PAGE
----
- ABOUT IMC
- IoT LIBRARY
- RFP PROGRAMME
Consortium uses smart meters for on-street EV charging
- December 1, 2020
- Steve Rogerson
Low carbon energy consultancy Element Energy, Trojan Energy, Octopus Energy and Landis & Gyr have formed a consortium to deliver on-street electric vehicle charging infrastructure, enabled by smart meters to integrate seamlessly with the existing electricity network.
UK-based Element Energy will lead the consortium of charge point start-up Trojan Energy, renewable electricity provider Octopus Energy, and integrated energy management firm Landis & Gyr.
As part of its Beyond Off Street programme, the UK government’s Department for Business Energy & Industrial Strategy (BEIS) recently awarded £856,000 funding through its Energy Innovation Programme to the Smart Subsurface Technology for Electric Pathways (SmartStep) project. SmartStep aims to incorporate smart functionality to the on-street charge points being developed by Trojan Energy.
While smart charging is already in use for home charging and at dedicated public EV charging bays, SmartStep will be the UK’s first demonstration of smart charging in shared parking spaces on residential streets. This trial will involve charge points slotted into the pavement, which will provide access to charging for those that do not have driveways or garages.
The project is split into two phases. Phase one involves the design, development and testing of the system. In this phase, already underway, Trojan Energy is working alongside Landis & Gyr and Octopus Energy to develop an effective smart charging system. Using technology pioneered by Landis & Gyr as the major supplier in the national smart meter roll out, the charging system will benefit from Smets 2 functionalities.
“Getting it right with widespread, easy and accessible EV charging will be fundamental to unlocking the potential of this sector and bringing it into the mainstream,” said Simon Egan, managing director of Landis & Gyr in the UK. “SmartStep will have huge benefits in terms of widening the potential pool of EV customers and its success will play a major role in driving further roll outs of e-charging infrastructure at scale. Considering our on-the-ground experience in delivering nationwide government programmes, as well as our ground-breaking advances in smart technology, I believe we can really make a difference with this project. We look forward to working with BEIS to ensure that those ready and willing to do their part in cutting the UK’s carbon footprint are enabled to do so.”
Should phase one be successful, in phase two the smart charging system will be trialled.
SmartStep builds on the Step project funded by Olev, which will see 200 of Trojan’s charge points deployed on streets in the London boroughs of Brent and Camden from spring 2021. SmartStep will involve upgrading 100 of these devices with Landis & Gyr’s Smets 2 smart meters. A crucial aspect of the project will be determining the user experience during the trial, an area where Element Energy’s sectoral expertise will provide value.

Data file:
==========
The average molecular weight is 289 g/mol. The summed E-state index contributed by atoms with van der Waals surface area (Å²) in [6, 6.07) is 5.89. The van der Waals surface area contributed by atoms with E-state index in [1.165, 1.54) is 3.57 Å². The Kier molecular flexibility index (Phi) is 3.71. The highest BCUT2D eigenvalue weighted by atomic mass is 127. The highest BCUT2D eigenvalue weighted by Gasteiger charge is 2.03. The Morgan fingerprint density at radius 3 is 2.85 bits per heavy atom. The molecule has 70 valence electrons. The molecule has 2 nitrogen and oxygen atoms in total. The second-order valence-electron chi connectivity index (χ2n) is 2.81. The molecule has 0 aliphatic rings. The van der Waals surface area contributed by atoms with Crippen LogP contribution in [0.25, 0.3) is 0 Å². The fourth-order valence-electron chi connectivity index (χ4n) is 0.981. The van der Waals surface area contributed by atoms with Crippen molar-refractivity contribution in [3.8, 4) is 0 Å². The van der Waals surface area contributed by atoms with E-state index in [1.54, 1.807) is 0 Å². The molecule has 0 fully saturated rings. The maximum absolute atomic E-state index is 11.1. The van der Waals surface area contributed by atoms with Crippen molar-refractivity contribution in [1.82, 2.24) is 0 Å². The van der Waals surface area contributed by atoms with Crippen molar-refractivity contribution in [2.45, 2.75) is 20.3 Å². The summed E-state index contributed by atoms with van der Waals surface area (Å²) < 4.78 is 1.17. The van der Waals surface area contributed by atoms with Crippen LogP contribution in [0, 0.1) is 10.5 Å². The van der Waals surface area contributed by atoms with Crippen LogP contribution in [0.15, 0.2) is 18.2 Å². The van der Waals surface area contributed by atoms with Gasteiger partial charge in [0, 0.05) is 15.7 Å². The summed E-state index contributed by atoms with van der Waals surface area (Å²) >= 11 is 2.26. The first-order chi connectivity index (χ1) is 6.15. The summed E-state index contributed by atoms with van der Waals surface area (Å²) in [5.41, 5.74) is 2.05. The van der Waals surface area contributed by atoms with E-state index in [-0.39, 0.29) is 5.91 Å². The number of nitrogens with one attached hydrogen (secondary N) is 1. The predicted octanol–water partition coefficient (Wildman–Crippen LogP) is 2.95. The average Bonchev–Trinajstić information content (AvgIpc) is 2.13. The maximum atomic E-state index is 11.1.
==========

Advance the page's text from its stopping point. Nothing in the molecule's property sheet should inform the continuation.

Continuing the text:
“Smart charging is a vital enabler of the EV transition, allowing the fine balancing of both customer needs and electricity network constraints,” said Sarah Clements, project manager from Element Energy. “While already available for drivers who charge at home, smart charging has never been tested in an on-street context before. This is essential for ensuring low-cost charging is available to all, and we are proud to be managing this industry first project that will help deliver Great Britain’s interconnected electricity and transport system.”
Founded in 2016, Trojan Energy was formed to ensure everyone benefits from the energy transition. With a strong focus on enabling the uptake of electric vehicles, Trojan Energy developed an EV charging system with charge points slotted into the ground, providing charging to EV users without driveways, allowing charging access for all, without the need for on-street clutter.
“As we roll out our charging technology, it is important to be at the cutting edge of what technology allows, as this can bring maximum benefits to our customers and energy suppliers, and deliver maximum value for the UK,” said Ian Mackenzie, managing director of Trojan Energy. “This trial allows us to push our technology further unlocking new billing options and services for EV chargers throughout Great Britain, advancing our lead further in on-street charging technology, and helping drive adoption of EVs throughout all areas of GB. We are grateful to BEIS and our fantastic consortium team, and are committed to leading the charge to net-zero.”
Octopus Energy launched to the public in April 2016. It supplies 100% renewable electricity and gas to over 1.7 million UK homes.
“Electric vehicle chargers should be accessible everywhere, offering low cost plans where possible and be easier to use if the green energy revolution is to keep driving ahead at full throttle,” said Phil Steele, future technologies evangelist at Octopus Energy. “Together with our partners, we’re excited to be at the cutting edge of developing charging infrastructure, enabled by smart meters and some incredibly innovative technology. Creating an effortless smart charging network is crucial to dispel concerns of EV critics and accelerate the electrification of transport.”
Element Energy is a strategic energy consultancy specialising in the intelligent analysis of low carbon energy. It provides consultancy services across sectors such as smart electricity and gas networks, energy storage, carbon capture, renewable energy systems, and low carbon vehicles.
Landis & Gyr is a provider of integrated energy management for the utility sector. With sales of $1.7bn in 2019, it employs around 5500 people in more than 30 countries across five continents.